Little Rock Culture Vulture

Cultural events, places and people in the Little Rock area


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Rock the Oscars: Oscar nominated actor and past Clinton School speaker John Lithgow

On February 18, 2008, two time Oscar nominee John Lithgow appeared in Little Rock before a packed house at the Statehouse Convention Center.  Sponsored by the Clinton School for Public Service speaker series, he spoke about the importance of the arts.  He also read from his children’s stories to the kids in attendance who he brought up to the front.

Actor, author and singer John Lithgow has appeared in more than 30 films, been nominated for two Oscars and had roles in numerous television shows. Perhaps his most celebrated work came as the loopy character of the alien High Commander, Dick Solomon, on the hit NBC comedy series “3rd Rock from the Sun.” As an author, Lithgow has written seven New York Times best-selling children’s picture books, including “The Remarkable Farkle McBride,” “Marsupial Sue,” “Micawber,” and “I’m a Manatee.” A graduate of Harvard University, Lithgow helped to establish “Arts First,” a weeklong festival on campus dedicated to the arts, and the “Arts Medal,” given annually to a Harvard graduate for outstanding achievement in the arts.

As a New York Times best-selling author of children’s, Lithgow says he writes in order to educate children “without them knowing it” and labels himself “the perfect man for the job.” Lithgow calls for successful people who achieve their ambitious goals to ask, “What else can I do here?” and “How can I use my success to make things happen?”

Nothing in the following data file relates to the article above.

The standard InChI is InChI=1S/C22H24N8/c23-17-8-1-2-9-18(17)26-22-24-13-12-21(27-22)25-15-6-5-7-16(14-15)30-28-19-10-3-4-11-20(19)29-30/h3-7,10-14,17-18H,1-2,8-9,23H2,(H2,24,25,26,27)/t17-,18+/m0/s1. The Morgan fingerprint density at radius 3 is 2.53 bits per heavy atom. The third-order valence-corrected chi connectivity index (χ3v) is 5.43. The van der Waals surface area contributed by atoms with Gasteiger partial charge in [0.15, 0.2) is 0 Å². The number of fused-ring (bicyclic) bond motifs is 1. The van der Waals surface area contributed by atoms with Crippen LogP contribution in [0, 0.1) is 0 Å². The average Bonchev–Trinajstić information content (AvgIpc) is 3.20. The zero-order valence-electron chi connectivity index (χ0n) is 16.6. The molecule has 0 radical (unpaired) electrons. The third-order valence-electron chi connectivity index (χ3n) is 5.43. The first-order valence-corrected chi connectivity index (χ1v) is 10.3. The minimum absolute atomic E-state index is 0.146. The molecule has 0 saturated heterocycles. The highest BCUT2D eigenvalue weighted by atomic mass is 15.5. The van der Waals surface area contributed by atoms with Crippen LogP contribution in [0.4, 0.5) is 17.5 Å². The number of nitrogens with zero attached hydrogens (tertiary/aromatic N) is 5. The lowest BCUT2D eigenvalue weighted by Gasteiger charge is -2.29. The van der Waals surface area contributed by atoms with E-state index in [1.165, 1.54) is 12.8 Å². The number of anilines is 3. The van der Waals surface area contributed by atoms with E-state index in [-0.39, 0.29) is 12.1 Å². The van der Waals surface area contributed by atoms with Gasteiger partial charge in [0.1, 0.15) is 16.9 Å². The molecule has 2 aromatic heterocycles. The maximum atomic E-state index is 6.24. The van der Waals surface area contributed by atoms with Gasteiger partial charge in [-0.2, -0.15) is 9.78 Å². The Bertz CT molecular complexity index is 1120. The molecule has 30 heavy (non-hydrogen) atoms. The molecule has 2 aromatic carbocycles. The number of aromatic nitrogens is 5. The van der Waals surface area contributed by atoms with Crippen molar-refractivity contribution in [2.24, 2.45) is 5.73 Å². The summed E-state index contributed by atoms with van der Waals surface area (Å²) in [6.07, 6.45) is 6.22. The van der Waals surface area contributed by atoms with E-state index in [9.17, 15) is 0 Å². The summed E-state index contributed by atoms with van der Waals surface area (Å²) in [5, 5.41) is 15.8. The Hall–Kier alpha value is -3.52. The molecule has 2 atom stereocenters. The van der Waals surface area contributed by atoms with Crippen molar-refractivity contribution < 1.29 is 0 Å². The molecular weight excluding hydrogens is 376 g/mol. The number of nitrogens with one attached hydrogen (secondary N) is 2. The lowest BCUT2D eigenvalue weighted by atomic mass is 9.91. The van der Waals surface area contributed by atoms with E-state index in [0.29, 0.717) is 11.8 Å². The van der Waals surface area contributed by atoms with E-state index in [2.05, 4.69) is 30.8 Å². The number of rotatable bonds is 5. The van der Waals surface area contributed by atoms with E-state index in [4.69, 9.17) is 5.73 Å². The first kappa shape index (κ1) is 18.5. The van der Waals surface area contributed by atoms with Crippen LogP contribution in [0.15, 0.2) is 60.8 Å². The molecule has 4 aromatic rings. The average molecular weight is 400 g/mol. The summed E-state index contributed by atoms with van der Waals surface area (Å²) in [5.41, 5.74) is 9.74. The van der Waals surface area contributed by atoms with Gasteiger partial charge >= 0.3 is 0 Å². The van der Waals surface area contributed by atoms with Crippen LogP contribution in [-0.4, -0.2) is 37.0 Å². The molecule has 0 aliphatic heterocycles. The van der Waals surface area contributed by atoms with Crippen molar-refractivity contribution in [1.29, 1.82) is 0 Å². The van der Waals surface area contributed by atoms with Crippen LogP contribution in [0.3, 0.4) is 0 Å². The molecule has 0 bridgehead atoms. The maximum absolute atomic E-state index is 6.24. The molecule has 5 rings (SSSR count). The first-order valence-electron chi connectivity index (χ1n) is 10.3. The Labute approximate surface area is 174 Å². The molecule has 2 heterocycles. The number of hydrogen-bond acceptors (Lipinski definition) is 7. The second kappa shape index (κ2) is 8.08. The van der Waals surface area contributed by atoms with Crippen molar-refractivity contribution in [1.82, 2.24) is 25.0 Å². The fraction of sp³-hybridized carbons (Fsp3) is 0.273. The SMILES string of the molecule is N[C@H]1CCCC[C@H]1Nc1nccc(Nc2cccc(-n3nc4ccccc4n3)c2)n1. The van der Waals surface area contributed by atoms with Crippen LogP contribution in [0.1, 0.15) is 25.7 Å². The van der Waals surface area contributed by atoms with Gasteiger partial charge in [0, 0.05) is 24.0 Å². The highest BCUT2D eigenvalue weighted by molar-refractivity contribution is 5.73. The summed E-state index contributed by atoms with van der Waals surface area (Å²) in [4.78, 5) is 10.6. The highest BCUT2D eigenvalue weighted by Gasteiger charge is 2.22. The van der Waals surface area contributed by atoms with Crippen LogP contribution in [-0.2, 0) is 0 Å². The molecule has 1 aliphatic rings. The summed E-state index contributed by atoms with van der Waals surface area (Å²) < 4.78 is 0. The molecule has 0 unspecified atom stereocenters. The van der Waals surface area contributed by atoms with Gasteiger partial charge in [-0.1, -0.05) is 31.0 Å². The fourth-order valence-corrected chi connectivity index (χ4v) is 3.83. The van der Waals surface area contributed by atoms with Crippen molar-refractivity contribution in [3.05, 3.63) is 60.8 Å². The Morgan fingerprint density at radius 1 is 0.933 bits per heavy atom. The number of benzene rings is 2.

His 2008 appearance can be viewed here.

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Rock the Oscars: Sam Waterston

On February 15, 2008, Oscar nominated actor Sam Waterston appeared at the Clinton Presidential Center in a Kumpuris Distinguished Lecture Series program sponsored by the Clinton School for Public Service and the Clinton Foundation.

Waterston was joined by the nation’s leading authority on Abraham Lincoln, Harold Holzer in presenting “Lincoln Seen and Heard,” featuring excerpts from Lincoln’s speeches, photographs of the late president and historical commentary.

He received a Best Actor Oscar nomination for 1984’s The Killing Fields.  He has also appeared in the Oscar winning The Great Gatsby and the Oscar nominated Heaven’s Gate, Interiors, Crimes & Misdemeanors, and Nixon.  On stage, Waterston was nominated for a Tony Award and received the Drama League Award for his performance in a revival of Abe Lincoln in Illinois.

 


Today at 12:30pm at Clinton Center Great Hall, Clinton School Speaker Series presents The Most Reverend Michael Bruce Curry

curry_2Today at 12:30 in the Great Hall of the Clinton Presidential Center, the Clinton School Speaker Series presents Bishop Michael Curry, Presiding Bishop of The Episcopal Church.